Co-authored by Eva Tuecke
As IMSA students, we may not have “lawyer” towards the top of our list of dream jobs. For most of us, a STEM-oriented career path has always been the plan, and back in high school, IMSA alum Joanie Steffen (’10) thought she would go down this route as well. In fact, becoming a lawyer was the last thing she wanted to do. But while working on a legal case during her college years, Steffen realized that law is frequently integrated with STEM subjects, intersecting with the abstract logic puzzles we’ve grown so familiar with at IMSA.
Steffen’s first contact with the law began in a “weird job” with Dr. David Egilman, a medical doctor and professor at Brown University who was analyzing corporate corruption and public health. He had been researching cases in which many asbestos workers were becoming ill, only to realize that many corporations producing dangerous goods were aware of their dangers, but chose to hide this information from the public. This was a pattern seen repeatedly with asbestos manufacturers, who knew early on that their products could cause cancer. The industry’s manufacturers even actively worked against the passing of laws to regulate the production of asbestos.
At this job, Steffen worked on two primary causes. The first was a lawsuit against a DePuy company. The company produced and sold metal-on-metal hip implants, but once the metals rubbed against each other, they released particles that could be dangerous to the people they’d been implanted in. Thus, the company’s hip implants were failing at much higher rates than those of other companies. Ms. Steffen and Dr. Egilman conducted research on the company’s study on hip implant performance, in which DePuy falsified study records and improperly transferred researchers in and out of the study. They also found that the study never received approval from the institutional review board (the independent ethics committee) and failed to receive consent from every patient.
Steffen’s second case was a litigation against Johnson and Johnson. Talc and asbestos naturally form together, meaning that mined talc contains asbestos. However, the company publicly claimed that talc did not contain asbestos, misleading epidemiologists and public health officials as they researched the association between talc and cancer.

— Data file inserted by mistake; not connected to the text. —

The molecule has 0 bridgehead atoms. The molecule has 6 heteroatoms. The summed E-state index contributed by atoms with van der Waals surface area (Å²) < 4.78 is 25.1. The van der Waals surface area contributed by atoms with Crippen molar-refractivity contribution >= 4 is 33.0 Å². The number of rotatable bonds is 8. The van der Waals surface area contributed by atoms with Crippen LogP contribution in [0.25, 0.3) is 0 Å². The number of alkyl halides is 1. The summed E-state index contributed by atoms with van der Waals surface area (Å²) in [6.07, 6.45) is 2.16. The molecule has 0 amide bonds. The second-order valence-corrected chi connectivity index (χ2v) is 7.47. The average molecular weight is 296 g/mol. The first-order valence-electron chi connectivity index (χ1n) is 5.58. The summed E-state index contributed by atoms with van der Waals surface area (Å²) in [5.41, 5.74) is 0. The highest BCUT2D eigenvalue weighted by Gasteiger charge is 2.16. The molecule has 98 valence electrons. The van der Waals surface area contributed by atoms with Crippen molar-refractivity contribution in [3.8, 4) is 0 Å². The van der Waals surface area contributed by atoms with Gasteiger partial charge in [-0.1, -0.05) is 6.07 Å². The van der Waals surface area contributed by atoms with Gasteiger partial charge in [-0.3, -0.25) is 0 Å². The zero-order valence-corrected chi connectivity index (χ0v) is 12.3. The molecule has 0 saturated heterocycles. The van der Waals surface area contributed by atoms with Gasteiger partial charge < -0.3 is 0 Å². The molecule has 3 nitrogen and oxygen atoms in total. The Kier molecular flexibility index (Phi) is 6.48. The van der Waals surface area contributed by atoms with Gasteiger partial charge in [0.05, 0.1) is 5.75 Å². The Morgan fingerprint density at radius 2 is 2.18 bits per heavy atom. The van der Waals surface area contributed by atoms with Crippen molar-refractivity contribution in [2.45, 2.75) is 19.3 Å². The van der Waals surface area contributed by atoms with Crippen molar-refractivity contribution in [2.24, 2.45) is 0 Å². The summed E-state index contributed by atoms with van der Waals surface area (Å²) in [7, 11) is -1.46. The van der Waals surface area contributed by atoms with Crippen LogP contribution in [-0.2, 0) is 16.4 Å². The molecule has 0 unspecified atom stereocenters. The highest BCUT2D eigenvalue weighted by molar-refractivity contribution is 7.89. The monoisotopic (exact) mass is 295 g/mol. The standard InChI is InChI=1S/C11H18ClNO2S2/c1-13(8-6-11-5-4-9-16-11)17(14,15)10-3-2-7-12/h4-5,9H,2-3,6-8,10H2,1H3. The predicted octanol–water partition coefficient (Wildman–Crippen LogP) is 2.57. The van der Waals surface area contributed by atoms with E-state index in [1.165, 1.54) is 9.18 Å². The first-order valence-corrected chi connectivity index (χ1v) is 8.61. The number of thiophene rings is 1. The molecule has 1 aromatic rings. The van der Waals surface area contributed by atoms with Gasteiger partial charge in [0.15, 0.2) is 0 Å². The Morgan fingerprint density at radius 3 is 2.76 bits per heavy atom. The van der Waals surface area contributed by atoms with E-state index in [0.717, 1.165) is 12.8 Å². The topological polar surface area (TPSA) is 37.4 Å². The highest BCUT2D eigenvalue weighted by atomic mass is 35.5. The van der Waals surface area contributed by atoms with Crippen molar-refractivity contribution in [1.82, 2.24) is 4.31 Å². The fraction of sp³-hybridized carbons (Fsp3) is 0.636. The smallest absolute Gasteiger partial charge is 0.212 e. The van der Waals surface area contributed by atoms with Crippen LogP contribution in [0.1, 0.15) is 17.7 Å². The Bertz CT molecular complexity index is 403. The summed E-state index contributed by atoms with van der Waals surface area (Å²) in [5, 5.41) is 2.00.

Through her work with Dr. Egilman on these two cases, Steffen grew increasingly interested in the field of law. Although she’d initially planned to follow pre-med in college, like many IMSA students, the experience revealed to her that law was a broad field in which she could make a difference. She hoped to help victims of corporate corruption, but also affect change in the corporations themselves, through demonstrating to them the great range and extremity of their harm on others.
Today, Steffen has decided to continue her pursuit of law, now studying at Harvard Law School. In her daily life, she reads cases for each of her classes to prepare for her professors’ cold calling during class. These ‘cold calls’, in which students summarize readings, often leads students to discuss and debate the key components of these cases. Grades in her classes are based fully on a final exam over the entirely of the coursework. For Steffen, her classes have been enriching and interesting, requiring analytical and logical reasoning, and giving her new exposure to the many speakers invited to lunches. Her experiences with Dr. Egilman, where she examined companies who manipulated statistics to paint the picture they wanted consumers to see, was what first laid the groundwork for the work she’s studying to do today.
If law piques your interest, but you’re not applying to college with a pre-law degree, don’t fret! At Harvard Law School, Steffen quickly saw that students’ undergraduate majors spanned from political science to neuroscience. Being pre-law in college or going to a top university is by no means a prerequisite to being accepted into a prestigious law school, and there are many paths toward this degree. As Steffen herself said, “When I was at IMSA, I applied to a lot of Ivy Leagues. I didn’t get into any. I got waitlisted at some. I remember, at the time, it felt like the end of the world. Everyone knew everybody’s business and was comparing each other… I’m [now] at Harvard. I feel incredibly lucky to be here, but I’m the same exact person who applied before. I may have different experiences, but I have the same abilities. I feel like in the end [the admissions process] is a little bit arbitrary and has more to do with your luck and what kind of class they’re trying to build. I would like to reassure students: [college acceptances] feel like the end-all-be-all, but they aren’t. The other thing I would say is that I had no idea that this is where I wanted to end up. I took time after college to just work and see where my interests led me, and I think that that was really valuable.”